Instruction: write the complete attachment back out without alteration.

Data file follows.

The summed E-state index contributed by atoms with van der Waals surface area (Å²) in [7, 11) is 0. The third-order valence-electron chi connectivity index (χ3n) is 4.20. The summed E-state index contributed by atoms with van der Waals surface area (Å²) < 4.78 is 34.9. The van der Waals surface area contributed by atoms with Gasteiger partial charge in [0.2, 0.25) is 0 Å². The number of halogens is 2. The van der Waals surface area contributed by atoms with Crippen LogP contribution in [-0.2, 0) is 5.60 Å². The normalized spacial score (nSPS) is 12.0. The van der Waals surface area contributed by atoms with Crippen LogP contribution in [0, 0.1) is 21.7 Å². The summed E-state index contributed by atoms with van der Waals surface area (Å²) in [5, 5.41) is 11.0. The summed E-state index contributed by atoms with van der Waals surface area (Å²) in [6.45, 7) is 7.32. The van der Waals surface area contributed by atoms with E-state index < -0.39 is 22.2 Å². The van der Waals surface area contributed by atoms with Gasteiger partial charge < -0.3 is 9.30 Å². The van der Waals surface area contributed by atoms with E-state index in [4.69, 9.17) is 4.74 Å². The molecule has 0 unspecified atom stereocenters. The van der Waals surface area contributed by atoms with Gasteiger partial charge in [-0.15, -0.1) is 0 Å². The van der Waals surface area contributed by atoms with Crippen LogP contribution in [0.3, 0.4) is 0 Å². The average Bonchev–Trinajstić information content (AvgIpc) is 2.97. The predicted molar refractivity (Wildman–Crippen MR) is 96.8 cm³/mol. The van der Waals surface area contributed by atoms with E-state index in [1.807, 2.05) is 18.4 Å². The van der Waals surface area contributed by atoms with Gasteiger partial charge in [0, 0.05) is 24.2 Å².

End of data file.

The summed E-state index contributed by atoms with van der Waals surface area (Å²) in [7, 11) is 0. The third-order valence-electron chi connectivity index (χ3n) is 4.20. The summed E-state index contributed by atoms with van der Waals surface area (Å²) < 4.78 is 34.9. The van der Waals surface area contributed by atoms with Gasteiger partial charge in [0.2, 0.25) is 0 Å². The number of halogens is 2. The van der Waals surface area contributed by atoms with Crippen LogP contribution in [-0.2, 0) is 5.60 Å². The normalized spacial score (nSPS) is 12.0. The van der Waals surface area contributed by atoms with Crippen LogP contribution in [0, 0.1) is 21.7 Å². The summed E-state index contributed by atoms with van der Waals surface area (Å²) in [5, 5.41) is 11.0. The summed E-state index contributed by atoms with van der Waals surface area (Å²) in [6.45, 7) is 7.32. The van der Waals surface area contributed by atoms with E-state index < -0.39 is 22.2 Å². The van der Waals surface area contributed by atoms with Gasteiger partial charge < -0.3 is 9.30 Å². The van der Waals surface area contributed by atoms with E-state index in [4.69, 9.17) is 4.74 Å². The molecule has 0 unspecified atom stereocenters. The van der Waals surface area contributed by atoms with Gasteiger partial charge in [-0.15, -0.1) is 0 Å². The van der Waals surface area contributed by atoms with Crippen LogP contribution in [0.3, 0.4) is 0 Å². The average Bonchev–Trinajstić information content (AvgIpc) is 2.97. The predicted molar refractivity (Wildman–Crippen MR) is 96.8 cm³/mol. The van der Waals surface area contributed by atoms with E-state index in [1.807, 2.05) is 18.4 Å². The van der Waals surface area contributed by atoms with Gasteiger partial charge in [0, 0.05) is 24.2 Å².